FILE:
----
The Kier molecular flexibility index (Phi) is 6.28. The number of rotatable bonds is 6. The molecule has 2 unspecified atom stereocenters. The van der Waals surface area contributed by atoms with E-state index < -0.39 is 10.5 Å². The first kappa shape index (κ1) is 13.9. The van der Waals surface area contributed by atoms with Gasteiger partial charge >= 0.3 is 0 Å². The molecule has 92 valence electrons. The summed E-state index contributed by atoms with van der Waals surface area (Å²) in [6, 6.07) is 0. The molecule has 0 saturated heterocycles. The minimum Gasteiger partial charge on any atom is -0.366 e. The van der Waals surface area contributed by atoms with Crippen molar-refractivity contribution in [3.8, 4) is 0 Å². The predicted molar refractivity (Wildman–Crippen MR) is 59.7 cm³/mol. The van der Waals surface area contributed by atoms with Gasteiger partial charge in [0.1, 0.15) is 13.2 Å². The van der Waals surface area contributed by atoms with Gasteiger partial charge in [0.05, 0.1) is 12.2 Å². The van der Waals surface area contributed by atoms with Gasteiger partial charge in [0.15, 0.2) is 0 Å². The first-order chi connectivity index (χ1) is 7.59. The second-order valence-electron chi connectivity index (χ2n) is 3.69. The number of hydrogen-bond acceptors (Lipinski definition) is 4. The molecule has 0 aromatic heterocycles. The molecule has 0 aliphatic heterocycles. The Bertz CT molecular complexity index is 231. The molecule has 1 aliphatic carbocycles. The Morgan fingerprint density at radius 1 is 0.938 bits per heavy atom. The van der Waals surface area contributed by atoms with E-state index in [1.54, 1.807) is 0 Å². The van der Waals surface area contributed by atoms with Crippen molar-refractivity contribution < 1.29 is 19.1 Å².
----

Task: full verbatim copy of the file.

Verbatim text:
The Kier molecular flexibility index (Phi) is 6.28. The number of rotatable bonds is 6. The molecule has 2 unspecified atom stereocenters. The van der Waals surface area contributed by atoms with E-state index < -0.39 is 10.5 Å². The first kappa shape index (κ1) is 13.9. The van der Waals surface area contributed by atoms with Gasteiger partial charge >= 0.3 is 0 Å². The molecule has 92 valence electrons. The summed E-state index contributed by atoms with van der Waals surface area (Å²) in [6, 6.07) is 0. The molecule has 0 saturated heterocycles. The minimum Gasteiger partial charge on any atom is -0.366 e. The van der Waals surface area contributed by atoms with Crippen molar-refractivity contribution in [3.8, 4) is 0 Å². The predicted molar refractivity (Wildman–Crippen MR) is 59.7 cm³/mol. The van der Waals surface area contributed by atoms with Gasteiger partial charge in [0.1, 0.15) is 13.2 Å². The van der Waals surface area contributed by atoms with Gasteiger partial charge in [0.05, 0.1) is 12.2 Å². The van der Waals surface area contributed by atoms with Gasteiger partial charge in [0.15, 0.2) is 0 Å². The first-order chi connectivity index (χ1) is 7.59. The second-order valence-electron chi connectivity index (χ2n) is 3.69. The number of hydrogen-bond acceptors (Lipinski definition) is 4. The molecule has 0 aromatic heterocycles. The molecule has 0 aliphatic heterocycles. The Bertz CT molecular complexity index is 231. The molecule has 1 aliphatic carbocycles. The Morgan fingerprint density at radius 1 is 0.938 bits per heavy atom. The van der Waals surface area contributed by atoms with E-state index in [1.54, 1.807) is 0 Å². The van der Waals surface area contributed by atoms with Crippen molar-refractivity contribution < 1.29 is 19.1 Å².